Now let’s dig into my list of the Top 10 DVDs/Blu-Rays of 2011!
10. The Increasingly Poor Decisions of Todd Margaret: Series One — As a huge fan of Arrested Development, this six-episode IFC series that reunited Will Arnett (Gob Bluth) and David Cross (Tobias Funke) was something of a disappointment. More agonizingly awkward than actually funny, it’s on this list because that fact that this weird, short little series exists at all on DVD is one of the reasons that I love this format! I had missed this series when it aired on IFC, so I was so pleased that it was released on DVD. The show isn’t without merit, but it’s nowhere near the genius of the late, great (and now possible resurrected!) Arrested Development.
9. Marvel’s super-hero movie blu-rays: Thor, Captain America: The First Adventure, and X-Men: First Class — I praised these three Marvel super-hero movies in my list of the Top 10 Movies of 2011, and I was equally taken by their blu-ray releases. Not only do all three films look absolutely gorgeous on blu-ray, but all three are accompanied by some fairly in-depth featurettes exploring all aspects of the films’ production. None of these are super-elaborate special editions, and I do wish that, for all of these films, the featurettes had been edited together into one longer, comprehensive making-of documentary. But these are very, very solid releases, with a lot for fans of these films to dig into. Extra props for the wonderful “Marvel One-Shot” shorts included on the Thor and Captain America discs, that further connect the Marvel films leading up to The Avengers.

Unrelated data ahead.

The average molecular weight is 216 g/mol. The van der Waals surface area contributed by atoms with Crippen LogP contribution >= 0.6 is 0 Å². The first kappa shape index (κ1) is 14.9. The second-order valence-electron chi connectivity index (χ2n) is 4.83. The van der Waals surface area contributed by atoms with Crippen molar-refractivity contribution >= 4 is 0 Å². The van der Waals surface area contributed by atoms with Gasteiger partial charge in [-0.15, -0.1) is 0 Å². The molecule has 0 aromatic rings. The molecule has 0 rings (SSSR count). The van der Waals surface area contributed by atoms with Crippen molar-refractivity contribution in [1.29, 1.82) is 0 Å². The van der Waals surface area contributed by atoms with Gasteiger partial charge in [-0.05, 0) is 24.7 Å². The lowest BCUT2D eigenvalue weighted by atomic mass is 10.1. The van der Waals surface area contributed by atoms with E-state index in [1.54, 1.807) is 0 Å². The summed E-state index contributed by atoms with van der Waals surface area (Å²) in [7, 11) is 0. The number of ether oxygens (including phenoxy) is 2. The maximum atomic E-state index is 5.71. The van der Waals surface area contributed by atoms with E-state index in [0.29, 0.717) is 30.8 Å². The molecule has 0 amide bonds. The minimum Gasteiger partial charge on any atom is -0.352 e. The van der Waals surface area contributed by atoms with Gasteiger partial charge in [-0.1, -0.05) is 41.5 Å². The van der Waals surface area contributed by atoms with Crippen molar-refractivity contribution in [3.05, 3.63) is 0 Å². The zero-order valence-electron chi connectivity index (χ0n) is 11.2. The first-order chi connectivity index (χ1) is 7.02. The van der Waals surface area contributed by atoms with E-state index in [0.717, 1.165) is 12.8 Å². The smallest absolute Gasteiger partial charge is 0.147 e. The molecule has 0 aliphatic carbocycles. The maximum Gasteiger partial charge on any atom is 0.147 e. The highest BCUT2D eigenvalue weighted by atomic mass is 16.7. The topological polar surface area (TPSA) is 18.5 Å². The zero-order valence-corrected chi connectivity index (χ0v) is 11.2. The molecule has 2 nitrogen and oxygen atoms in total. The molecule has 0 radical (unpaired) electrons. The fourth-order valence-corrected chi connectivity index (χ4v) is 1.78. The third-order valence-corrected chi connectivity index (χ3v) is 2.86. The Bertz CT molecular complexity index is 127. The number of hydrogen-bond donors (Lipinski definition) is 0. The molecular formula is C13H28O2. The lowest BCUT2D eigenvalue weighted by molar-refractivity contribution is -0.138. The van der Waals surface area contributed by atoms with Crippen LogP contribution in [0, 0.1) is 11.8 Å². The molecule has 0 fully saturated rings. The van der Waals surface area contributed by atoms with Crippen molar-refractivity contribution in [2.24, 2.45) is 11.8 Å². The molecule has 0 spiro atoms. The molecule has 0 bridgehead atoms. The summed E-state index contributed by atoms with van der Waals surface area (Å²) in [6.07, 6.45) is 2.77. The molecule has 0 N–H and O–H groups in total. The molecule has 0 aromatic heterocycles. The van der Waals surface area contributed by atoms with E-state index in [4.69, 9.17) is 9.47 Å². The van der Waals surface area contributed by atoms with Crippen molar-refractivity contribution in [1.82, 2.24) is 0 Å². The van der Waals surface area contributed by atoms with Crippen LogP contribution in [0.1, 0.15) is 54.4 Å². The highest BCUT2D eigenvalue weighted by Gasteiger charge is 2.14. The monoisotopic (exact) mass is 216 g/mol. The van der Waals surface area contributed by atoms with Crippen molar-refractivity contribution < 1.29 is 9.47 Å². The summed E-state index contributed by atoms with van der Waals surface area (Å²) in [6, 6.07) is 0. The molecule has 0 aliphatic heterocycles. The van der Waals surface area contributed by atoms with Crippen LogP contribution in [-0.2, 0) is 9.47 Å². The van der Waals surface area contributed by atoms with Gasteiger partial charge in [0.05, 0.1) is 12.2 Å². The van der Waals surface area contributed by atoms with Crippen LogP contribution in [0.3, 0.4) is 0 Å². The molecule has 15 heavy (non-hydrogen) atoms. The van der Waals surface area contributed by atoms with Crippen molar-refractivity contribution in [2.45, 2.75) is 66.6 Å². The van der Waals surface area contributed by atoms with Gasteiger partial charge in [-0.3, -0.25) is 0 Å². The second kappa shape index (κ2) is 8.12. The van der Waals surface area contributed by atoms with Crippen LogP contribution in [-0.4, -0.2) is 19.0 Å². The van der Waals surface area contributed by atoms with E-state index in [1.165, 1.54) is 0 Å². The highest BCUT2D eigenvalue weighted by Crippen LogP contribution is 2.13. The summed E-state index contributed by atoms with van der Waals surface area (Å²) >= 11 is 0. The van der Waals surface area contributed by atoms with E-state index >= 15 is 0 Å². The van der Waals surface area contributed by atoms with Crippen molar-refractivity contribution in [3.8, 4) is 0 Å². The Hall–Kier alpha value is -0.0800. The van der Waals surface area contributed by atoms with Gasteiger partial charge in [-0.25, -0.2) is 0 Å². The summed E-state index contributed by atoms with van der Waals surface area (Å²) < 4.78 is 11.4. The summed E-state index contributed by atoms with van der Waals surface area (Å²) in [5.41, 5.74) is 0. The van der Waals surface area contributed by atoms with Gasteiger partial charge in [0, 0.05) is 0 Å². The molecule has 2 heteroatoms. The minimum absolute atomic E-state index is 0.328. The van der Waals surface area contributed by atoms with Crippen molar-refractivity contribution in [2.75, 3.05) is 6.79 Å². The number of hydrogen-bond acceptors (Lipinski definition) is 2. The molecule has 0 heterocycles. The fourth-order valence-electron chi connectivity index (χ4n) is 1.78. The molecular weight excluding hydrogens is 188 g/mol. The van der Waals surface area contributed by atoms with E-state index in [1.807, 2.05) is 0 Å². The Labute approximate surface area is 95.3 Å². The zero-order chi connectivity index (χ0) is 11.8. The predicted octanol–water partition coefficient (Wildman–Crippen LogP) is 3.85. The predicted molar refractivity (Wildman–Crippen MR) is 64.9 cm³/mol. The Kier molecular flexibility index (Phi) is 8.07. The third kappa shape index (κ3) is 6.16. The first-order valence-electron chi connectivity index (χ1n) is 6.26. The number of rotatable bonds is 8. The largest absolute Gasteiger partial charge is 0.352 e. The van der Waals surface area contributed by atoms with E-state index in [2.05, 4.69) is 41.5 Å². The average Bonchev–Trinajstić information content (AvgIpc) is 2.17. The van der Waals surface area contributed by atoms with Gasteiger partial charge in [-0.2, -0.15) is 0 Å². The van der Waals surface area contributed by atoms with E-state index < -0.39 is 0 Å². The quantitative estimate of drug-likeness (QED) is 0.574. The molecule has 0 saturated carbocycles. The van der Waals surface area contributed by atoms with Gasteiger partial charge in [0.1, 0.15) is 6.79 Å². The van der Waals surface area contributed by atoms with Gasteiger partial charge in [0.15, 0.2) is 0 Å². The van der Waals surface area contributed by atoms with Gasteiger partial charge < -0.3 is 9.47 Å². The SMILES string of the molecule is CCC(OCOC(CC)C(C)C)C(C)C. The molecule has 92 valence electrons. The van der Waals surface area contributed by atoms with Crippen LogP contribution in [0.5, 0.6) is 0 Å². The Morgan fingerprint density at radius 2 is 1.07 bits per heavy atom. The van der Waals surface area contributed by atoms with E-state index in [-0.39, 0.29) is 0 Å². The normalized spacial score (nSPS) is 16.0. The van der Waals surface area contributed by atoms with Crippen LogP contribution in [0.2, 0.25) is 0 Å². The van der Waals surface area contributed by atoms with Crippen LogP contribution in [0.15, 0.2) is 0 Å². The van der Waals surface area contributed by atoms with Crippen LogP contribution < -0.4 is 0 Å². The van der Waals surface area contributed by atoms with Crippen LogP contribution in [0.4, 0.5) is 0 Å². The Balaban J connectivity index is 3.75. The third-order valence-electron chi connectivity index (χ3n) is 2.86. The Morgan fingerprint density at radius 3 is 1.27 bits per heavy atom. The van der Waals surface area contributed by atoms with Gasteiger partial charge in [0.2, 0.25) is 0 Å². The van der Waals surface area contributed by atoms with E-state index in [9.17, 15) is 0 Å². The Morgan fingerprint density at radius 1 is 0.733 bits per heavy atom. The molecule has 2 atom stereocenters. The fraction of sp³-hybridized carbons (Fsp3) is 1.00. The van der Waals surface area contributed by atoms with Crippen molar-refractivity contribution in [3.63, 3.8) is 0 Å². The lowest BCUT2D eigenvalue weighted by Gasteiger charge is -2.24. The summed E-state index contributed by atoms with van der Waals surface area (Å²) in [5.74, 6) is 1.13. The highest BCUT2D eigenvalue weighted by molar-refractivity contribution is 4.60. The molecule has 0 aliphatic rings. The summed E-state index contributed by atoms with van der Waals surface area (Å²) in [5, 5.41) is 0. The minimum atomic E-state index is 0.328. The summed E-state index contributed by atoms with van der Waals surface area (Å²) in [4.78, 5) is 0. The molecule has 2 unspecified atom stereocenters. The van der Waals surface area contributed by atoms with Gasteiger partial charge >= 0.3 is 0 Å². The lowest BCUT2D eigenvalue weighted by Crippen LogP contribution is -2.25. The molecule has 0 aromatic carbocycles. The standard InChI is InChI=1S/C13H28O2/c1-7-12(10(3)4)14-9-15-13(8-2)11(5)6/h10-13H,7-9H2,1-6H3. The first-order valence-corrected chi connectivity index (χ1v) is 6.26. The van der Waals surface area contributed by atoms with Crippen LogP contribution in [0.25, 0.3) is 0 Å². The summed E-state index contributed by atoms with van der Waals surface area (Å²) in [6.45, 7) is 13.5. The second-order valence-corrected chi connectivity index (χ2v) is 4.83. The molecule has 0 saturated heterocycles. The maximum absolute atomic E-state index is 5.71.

8. Louie: Season 1 — I’d been reading about this show for a while, and having now finally watched the season one set I can say that this show deserves all the praise it’s been getting, and more. In it’s structure, the show resembles Seinfeld: clips of Louie C. K. performing stand-up are intercut with vignettes of his life. But in other respects the show is the exact opposite of Seinfeld. Whereas on Seinfeld all of the story-lines would wind up beautifully dovetailing by the end, on Louie the individual scenes on the show often have little or nothing to do with one another. We’ll watch a seven-minute sequence of Louie and his buddies playing poker, and then after some more stand-up we’ll shift to an entirely different scene … [continued]
Back in 1986, Frank Miller turned the comics world on its ear with the release of Batman: The Dark Knight Returns. This four-issue prestige-format limited series, which Mr. Miller wrote and pencilled (with inks by Klaus Janson and gorgeous colors by Lynn Varley), told the story of a bitter, middle-aged Bruce Wayne. In Miller’s story, Bruce had retired from being Batman following the death of Jason Todd (the second Robin, who was actually killed in-continuity in the Batman books a year or so later in the “A Death in the Family” story-line). But disgusted by the cess-pool of crime and corruption that Gotham City has become, Bruce puts back on the cape and cowl and resumes his one-man war against crime, leading to his final confrontation with the Joker and, ultimately, with Superman, who is now in the employ of the U.S. Government. Violent, gorgeous, and compelling, The Dark Knight Returns blew my mind when I read it (at far too young an age, back in 1988), and it still stands today as one of the finest comic book stories ever made (and certainly as one of the very best Batman stories ever told).